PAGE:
Earth Overshoot Day
We consume more natural resources than the planet can regenerate
Earth Overshoot Day marks the date when humanity’s demand for ecological resources and services in a given year exceeds what Earth can regenerate in that year.
We maintain this deficit by liquidating stocks of ecological resources and accumulating waste, primarily carbon dioxide in the atmosphere. Earth Overshoot Day is hosted and calculated by Global Footprint Network, an international research organization that provides decision-makers with a menu of tools to help the human economy operate within Earth’s ecological limits.
To determine the date of Earth Overshoot Day for each year, Global Footprint Network calculates the number of days of that year that Earth’s biocapacity suffices to provide for humanity’s Ecological Footprint. The remainder of the year corresponds to global overshoot.
Earth Overshoot Day is computed by dividing the planet’s biocapacity (the amount of ecological resources Earth is able to generate that year), by humanity’s Ecological Footprint (humanity’s demand for that year), and multiplying by 365, the number of days in a year:
Earth Overshoot Day 2020 fell on August 22. To include the impacts from the coronavirus pandemic this year, Global Footprint Network combined the most reliable data and formed the most reasonable assumptions to assess humanity’s current resource situation.
Measuring Ecological Wealth
Just as a bank statement tracks income against expenditures, Global Footprint Network measures a population’s demand for and ecosystems’ supply of resources and services. These calculations then serve as the foundation for calculating Earth Overshoot Day.
On the supply side, a city, state, or nation’s biocapacity represents its biologically productive land and sea area, including forest lands, grazing lands, cropland, fishing grounds, and built-up land.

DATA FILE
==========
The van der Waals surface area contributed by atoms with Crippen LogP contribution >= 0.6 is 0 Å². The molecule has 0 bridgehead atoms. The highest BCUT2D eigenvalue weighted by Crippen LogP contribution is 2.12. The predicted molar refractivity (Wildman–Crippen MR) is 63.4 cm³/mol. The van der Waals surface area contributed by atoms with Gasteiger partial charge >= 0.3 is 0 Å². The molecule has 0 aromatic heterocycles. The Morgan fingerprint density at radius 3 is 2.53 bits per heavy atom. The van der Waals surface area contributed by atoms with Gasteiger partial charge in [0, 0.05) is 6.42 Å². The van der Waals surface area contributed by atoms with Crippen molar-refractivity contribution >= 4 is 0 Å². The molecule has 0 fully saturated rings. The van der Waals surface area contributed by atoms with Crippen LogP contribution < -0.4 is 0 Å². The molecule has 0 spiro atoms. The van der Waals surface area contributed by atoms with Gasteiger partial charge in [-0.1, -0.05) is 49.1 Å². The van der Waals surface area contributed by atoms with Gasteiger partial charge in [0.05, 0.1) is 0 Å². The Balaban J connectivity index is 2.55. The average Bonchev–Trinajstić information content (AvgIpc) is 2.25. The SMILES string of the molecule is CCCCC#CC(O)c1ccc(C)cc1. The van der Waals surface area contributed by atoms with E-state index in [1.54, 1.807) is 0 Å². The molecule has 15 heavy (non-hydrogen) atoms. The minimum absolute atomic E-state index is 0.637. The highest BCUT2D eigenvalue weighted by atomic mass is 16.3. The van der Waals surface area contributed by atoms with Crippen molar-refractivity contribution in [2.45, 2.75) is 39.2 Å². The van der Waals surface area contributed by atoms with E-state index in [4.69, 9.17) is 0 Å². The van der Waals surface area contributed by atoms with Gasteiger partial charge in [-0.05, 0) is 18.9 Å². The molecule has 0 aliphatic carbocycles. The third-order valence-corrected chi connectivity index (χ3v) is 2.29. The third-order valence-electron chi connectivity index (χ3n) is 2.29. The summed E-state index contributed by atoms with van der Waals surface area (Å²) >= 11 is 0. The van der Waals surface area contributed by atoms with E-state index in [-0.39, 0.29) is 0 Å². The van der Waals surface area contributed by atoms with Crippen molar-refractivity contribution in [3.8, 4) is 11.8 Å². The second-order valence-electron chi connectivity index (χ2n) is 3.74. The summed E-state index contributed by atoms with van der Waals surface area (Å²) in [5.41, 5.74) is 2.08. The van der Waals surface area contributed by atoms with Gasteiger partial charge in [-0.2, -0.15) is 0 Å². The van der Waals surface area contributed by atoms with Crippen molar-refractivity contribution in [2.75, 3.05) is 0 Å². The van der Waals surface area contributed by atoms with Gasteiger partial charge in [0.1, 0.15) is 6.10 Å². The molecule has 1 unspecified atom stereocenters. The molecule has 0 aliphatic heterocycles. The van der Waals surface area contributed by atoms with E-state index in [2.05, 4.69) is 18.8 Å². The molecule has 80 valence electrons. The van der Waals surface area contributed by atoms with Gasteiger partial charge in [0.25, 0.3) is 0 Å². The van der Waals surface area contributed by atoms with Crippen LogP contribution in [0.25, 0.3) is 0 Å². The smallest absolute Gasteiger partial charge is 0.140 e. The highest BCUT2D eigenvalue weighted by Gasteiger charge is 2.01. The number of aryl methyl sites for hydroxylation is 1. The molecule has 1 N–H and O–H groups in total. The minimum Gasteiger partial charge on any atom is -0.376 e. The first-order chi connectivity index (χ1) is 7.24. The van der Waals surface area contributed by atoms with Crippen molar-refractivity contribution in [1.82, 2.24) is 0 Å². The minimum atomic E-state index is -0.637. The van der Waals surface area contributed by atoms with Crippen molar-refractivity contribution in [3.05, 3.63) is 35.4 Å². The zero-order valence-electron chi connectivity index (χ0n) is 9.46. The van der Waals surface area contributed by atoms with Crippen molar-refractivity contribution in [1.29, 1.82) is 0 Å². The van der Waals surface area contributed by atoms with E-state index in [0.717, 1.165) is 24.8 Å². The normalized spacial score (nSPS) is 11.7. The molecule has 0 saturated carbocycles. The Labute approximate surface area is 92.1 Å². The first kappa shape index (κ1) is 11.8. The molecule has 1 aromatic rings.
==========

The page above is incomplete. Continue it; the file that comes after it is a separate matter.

On the demand side, the Ecological Footprint measures a population’s demand for plant-based food and fiber products, livestock and fish products, timber and other forest products, space for urban infrastructure, and forest to absorb its carbon dioxide emissions from fossil fuels. Both measures are expressed in global hectares—globally comparable, standardized hectares with world average productivity. A hectare is equivalent to 10,000 square meters or 2.47 acres
Each city, state or nation’s Ecological Footprint can be compared to its biocapacity. If a population’s demand for ecological assets exceeds the supply, that region runs an ecological deficit. A region in ecological deficit meets demand by importing, liquidating its own ecological assets (such as overfishing), and/or emitting carbon dioxide into the atmosphere.
At the global level, ecological deficit and overshoot are the same, since there is no net import of resources to the planet.
The Ecological Footprint is the only metric that measures how much nature we have and how much nature we use. The Footprint helps:
COUNTRIES to improve sustainability and well-being.
LOCAL LEADERS to optimize public project investments
INDIVIDUALS to understand their impact on the planet
Environmental awareness is understanding the fragility of our environment and the importance of its protection. Promoting environmental awareness is an easy way to become an environmental steward and participate in creating a brighter future for our children.
Share Your Knowledge
After you’ve chosen an issue and educated yourself, engage your community, family, and friends in a conversation about the issue’s urgency and importance. By engaging your community in the conversation, you are not only promoting environmental awareness, but you may also find opportunities to participate in communal projects or to get involved in other related causes.
Make a Difference
Once you’re well versed in environmental issues, you can use that knowledge to start beneficial projects in your home and/or in your community.
Possible Project Ideas
Instead of driving to work or school, take the bus, carpool, walk, or ride your bike to cut down on greenhouse gas emissions. According to the EPA transportation adds to 33% of the total atmospheric CO₂.
Consider investing in appropriate technology like clean power (solar or wind), if not for your home then maybe for a community centre. This supports a transition to clean and renewable energy.
Buy reusable products such as glass bottles, reusable bags and reusable cups. Avoid buying disposable goods such as paper towels, plastic bottles, and plastic bags.
Start composting and recycling, which will help cut down our waste production.
Support local businesses and farmers, and buy organic and pesticide-free food when you can. Or, start your own community garden